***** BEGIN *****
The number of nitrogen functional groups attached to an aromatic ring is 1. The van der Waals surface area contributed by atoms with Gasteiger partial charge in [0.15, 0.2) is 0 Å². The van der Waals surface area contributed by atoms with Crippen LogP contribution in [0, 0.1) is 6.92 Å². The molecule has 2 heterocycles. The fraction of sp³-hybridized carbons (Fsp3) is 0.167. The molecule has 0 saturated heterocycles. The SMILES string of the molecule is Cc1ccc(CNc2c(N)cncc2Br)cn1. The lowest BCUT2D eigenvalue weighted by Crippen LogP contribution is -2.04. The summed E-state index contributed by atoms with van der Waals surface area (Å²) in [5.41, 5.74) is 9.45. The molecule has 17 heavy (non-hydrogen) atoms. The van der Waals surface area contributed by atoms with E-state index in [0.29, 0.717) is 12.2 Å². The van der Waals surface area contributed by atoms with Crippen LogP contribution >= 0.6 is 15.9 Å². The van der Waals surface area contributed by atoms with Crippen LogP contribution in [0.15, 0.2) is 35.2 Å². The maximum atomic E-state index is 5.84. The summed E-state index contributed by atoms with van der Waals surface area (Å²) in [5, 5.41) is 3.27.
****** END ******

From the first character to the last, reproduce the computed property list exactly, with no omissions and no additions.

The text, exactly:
The number of nitrogen functional groups attached to an aromatic ring is 1. The van der Waals surface area contributed by atoms with Gasteiger partial charge in [0.15, 0.2) is 0 Å². The van der Waals surface area contributed by atoms with Crippen LogP contribution in [0, 0.1) is 6.92 Å². The molecule has 2 heterocycles. The fraction of sp³-hybridized carbons (Fsp3) is 0.167. The molecule has 0 saturated heterocycles. The SMILES string of the molecule is Cc1ccc(CNc2c(N)cncc2Br)cn1. The lowest BCUT2D eigenvalue weighted by Crippen LogP contribution is -2.04. The summed E-state index contributed by atoms with van der Waals surface area (Å²) in [5.41, 5.74) is 9.45. The molecule has 17 heavy (non-hydrogen) atoms. The van der Waals surface area contributed by atoms with E-state index in [0.29, 0.717) is 12.2 Å². The van der Waals surface area contributed by atoms with Crippen LogP contribution >= 0.6 is 15.9 Å². The van der Waals surface area contributed by atoms with Crippen LogP contribution in [0.15, 0.2) is 35.2 Å². The maximum atomic E-state index is 5.84. The summed E-state index contributed by atoms with van der Waals surface area (Å²) in [5, 5.41) is 3.27.